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The Big Question: Is the cyber market becoming too soft for the risks it writes?

12.06.24 The Big Question

Major cyber attacks are in the news on a daily basis, From the breach and capture of corporate data to a state sponsored attack which earlier this month paralysed three of the UK’s major hospitals, the threat is seemingly growing.

An example of insurance innovation and a response to a growing class of risks, the evolution of cyber insurance has not been a seamless one. The lack of claims data, the rapid and dynamic growth of technology use in every aspect of personal and business life and a huge uptick in ransomware claims had some underwriters rethink their participation some years ago. The sector looked to have calmed and rate increase had delivered some solid results to the point that reinsurers were taking a more proactive approach to the risks.

However, the class is not immune to the impact of the pricing cycle where all too often the promise of a hard market has seen capacity look to enter what had been for many uncharted territories, and with it drive competition and pressure on rates.

Ian Summers, Global Business Development Leader, AdvantageGo

Xavier Marguinaud head of cyber at Tokio Marine HCC International says the cyber market is in a state of flux and there are a number of dynamics that are and will impact the sector.

“The market is softening,” he explains. “It is not just a reduction in rates it is also an easing of the breadth of coverage.”

He said the past six months has seen regular negative risk adjustment rates within the insurer’s tracking of the market and with it has come lower attachment points and the wider cover.

“I would describe the market as naive at present,” explains Marguinaud. “We are seeing a top line approach and companies looking to write business to hit targets.”

In some ways he says pricing reductions are the least of the market’s worries as underwriters are not demanding a level of data required to technically price the risks.

“We are seeing some underwriters doubling down on lines sizes in an effort to access a greater share.”

However, Marguinaud says the current state of the cyber market is reminiscent of the D&O market from 2014-16 when rates were falling as claims continued to increase.

“Retentions are going down at present and we see a different direction of the market,” he adds. “However, I tell my team that this is a marathon not a sprint.

“We are seeing claims increase particularly at areas such as ransomware, and the growing geopolitical risks have seen a rise in state supported attacks.

“Sadly cyber is the new black in warfare. It is now seen as a weapon to be used.”

Marguinaud continues: “I continually tell my team there are no targets to be hit. It is and should be all about the bottom line.”

As the markets sees price reductions Marguinaud says brokers have a role to play to support the sector.

“Brokers need to speak to their clients about the current trends in the market,” he explains. “They have a responsibility to educate clients, and they cannot play a role in driving the market down.

“Brokers have to ensure that the market remains stable and that the class of business is secure.”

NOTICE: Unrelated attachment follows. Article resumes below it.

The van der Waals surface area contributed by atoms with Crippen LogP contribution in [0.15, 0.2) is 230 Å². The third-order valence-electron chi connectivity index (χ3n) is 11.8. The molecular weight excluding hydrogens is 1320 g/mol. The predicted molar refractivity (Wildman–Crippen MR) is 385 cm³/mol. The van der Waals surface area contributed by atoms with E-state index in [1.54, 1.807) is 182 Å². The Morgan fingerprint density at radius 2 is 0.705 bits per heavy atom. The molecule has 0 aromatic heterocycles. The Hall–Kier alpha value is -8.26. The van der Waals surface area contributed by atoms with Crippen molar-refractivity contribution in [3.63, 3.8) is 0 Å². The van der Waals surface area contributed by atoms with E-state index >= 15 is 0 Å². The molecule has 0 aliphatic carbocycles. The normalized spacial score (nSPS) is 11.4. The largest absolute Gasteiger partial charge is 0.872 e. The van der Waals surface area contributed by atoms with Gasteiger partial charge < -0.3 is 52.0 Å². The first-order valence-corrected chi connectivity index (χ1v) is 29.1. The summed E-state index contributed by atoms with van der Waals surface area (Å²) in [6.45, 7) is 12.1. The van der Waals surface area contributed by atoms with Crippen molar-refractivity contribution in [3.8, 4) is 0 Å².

Marguinaud says the rise in premiums which had been driven by a spike in ransomware claims had seen revenues rise at a time when claims started to reduce. It created a false impression of the market but in doing so had attracted new entrants who see cyber as a positive class.

“Reality has set in,” he explains. “The market is now starting to recognise the reality of the threats they face.  However, we are continuing to see a degree of product evolution, with brokers pushing for broader wordings.

“The difficulty for underwriters is that the pricing reductions and the broader wordings have come at the same time.

“I am fine with where the market is as we understand the risks. The difference for the  new entrants is that they are not asking for the information which allows them to  understand what they are being asked to write.

“It is difficult, we are in a position where if you ask one additional question it can be the thing that sees the risk go elsewhere. Brokers will say they have five other markets  which are not asking those questions and as such they can take the risk to others.”

Marguinaud added that there are growing risks around the threat posed by non IT outsourced service providers (OSP) who may well prove to be the weak link in a company’s cyber security.

“At present we see companies facing contingent business interruption risks,” he explains. “A client may have 3,000 OSP and the market needs to be able to access the right levels of data.

“However, as I mentioned an additional question can suddenly prove too much. Loyalty is low at present in the market.”

Marguinaud adds that every and any market is made up of cycles. “For me there needs to be an eco-system created which will remove the volatility and excesses in those cycles.

“However at the end of the day currently there is no consensus.”

Marguinaud says that he expects that the current state of the cyber market will drive change.

“I am expecting the current pricing and coverage trends will start to subside by the end of Q2.

“Brokers understand the current system in unsustainable. We are seeing cyber-attacks on a daily basis.

“I think the market saw cyber as a short tail business and while it is not as long tail as liability risks the tail is not as short as we first thought.

“Reinsurers will start to impact market conditions particularly in terms of the level of capacity they are willing to provide for MGAs.

“We are already seeing changes for specific risks, and we are witnessing movement in the United States. That usually takes between three to six months to filter though to the UK and Europe and then slightly longer for Asia.”

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